A well run tax regime put government under microscope, forced accountability, and increases participation of citizen in the running of the nation, in other words, taxation forms a direct link between the citizen and government, a contract that citizens pays into the coffers and the government delivers vital services and are accountable to the people.
The oil money in Nigeria over the decades has provided various government at every level with an endless source of revenue, hence breaking this vital link between the people and government, consequently there is no accountability and corruption and reckless embezzlement became the order of the day, hence provision of services are at the mercy of the government.
However, the fact that the tax regime in Nigeria is loose, poorly administered, inconsistent and full of corrupt practice does actually not mean that the government is exonerated from its responsibilities of protecting and providing services for its people.
No government has money of its own, every penny a government spend is acquired in the name of the citizens, either through lending or oil revenue allocation which belongs to every citizen, so by that virtue, Nigerians are still entitled to hold the government accountable for gross failure and criminal mismanagement over the years that has crippled the economy during downward trend in oil revenue.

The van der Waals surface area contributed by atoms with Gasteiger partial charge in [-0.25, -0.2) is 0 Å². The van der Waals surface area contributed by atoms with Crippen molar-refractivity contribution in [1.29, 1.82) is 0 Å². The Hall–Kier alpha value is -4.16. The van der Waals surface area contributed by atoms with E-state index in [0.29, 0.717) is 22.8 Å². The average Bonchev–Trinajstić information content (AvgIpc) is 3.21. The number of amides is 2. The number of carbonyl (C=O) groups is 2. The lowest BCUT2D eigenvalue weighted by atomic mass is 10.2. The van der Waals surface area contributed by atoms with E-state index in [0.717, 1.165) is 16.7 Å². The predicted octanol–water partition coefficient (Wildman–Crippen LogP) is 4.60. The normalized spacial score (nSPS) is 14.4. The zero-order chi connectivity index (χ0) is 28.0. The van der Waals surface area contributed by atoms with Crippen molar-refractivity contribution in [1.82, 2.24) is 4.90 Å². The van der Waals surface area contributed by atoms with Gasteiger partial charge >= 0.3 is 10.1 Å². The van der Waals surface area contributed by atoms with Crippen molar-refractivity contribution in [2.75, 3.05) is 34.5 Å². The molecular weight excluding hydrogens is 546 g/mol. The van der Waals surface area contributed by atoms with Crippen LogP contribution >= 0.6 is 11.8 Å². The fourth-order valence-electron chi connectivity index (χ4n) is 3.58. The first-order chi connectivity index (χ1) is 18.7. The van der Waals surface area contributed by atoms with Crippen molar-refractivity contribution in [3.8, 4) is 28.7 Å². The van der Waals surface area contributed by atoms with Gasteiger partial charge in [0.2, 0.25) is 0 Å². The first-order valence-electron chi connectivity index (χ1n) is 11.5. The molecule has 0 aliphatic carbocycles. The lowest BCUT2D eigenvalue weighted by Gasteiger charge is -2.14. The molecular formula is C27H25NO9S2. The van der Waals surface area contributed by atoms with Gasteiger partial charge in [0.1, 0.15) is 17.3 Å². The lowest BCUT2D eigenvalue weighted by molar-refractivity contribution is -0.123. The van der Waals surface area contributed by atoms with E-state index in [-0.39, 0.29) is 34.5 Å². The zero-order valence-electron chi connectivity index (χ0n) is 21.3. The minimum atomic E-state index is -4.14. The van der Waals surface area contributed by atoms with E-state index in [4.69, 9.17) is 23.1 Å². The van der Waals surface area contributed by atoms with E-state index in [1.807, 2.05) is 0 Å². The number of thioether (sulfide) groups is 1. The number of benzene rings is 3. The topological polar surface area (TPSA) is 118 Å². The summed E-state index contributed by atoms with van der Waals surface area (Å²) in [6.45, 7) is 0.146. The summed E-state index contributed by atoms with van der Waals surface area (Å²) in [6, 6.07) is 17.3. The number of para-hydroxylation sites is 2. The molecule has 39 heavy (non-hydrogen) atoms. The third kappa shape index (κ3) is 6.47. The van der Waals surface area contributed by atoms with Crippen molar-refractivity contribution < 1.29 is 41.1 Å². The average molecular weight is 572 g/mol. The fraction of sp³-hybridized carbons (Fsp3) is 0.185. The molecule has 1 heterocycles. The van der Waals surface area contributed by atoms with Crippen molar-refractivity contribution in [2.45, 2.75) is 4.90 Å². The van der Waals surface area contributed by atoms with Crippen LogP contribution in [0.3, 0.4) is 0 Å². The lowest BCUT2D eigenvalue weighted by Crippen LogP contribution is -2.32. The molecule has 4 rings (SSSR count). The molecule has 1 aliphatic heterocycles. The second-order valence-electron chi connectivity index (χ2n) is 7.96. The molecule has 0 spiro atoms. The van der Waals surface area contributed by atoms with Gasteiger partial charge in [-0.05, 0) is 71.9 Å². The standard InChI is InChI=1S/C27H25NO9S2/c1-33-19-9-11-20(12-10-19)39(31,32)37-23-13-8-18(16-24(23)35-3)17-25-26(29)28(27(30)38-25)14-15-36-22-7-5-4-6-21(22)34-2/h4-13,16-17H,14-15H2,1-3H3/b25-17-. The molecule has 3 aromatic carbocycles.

Therefore, it can be argued that with the standard of living in Nigeria, the poor services, lack of healthcare, poor security, lack of strong judicial system to mention but a few, some of the things that falls squarely under the responsibilities of the government, Nigerians do not owe no government any tax, as the government is indeed not keeping its own end of the bargain.
As a resident and citizen of the United Kingdom, every tax I pay is define and purposeful, HMRC have started sending citizens breakdown of how taxes are spent, containing in percentage term, the proportion that is spent on security, healthcare, education, welfare etc, this gives me the right to question the government if I find any of these services falling short of my expectation. We are both holding our end of the bargain, and if there is to be any changes to my tax, this is never arbitrary and time is provided for me to adjust to the new regime, so I cannot see on what ground any government is levying taxes of any kind on citizens in Nigeria.
However, given that the government is powerful and can take without giving, using all the apparatus at their disposal, Nigerians are now facing the reality of being chased for taxes even though they enjoy no social amenities as citizens of the 8th largest oil producing nation in the world. Saying that, if taxes are to be levied on people, it should be done with sense and compassion, considering the people that will suffer the most.
There is widespread hardship in the country anyway, with housing particularly affected as people are unable to afford reasonable or quality housing, sudden rise in property tax will only increase this hardship on people, as the property owners will simply transfer the levy to tenants indirectly by increasing rents.
The Lagos state ambition to build a mega city should not be on the back of already weak and poor, changes should be gradual following consultation and judgement of affordability be done before implementing any changes.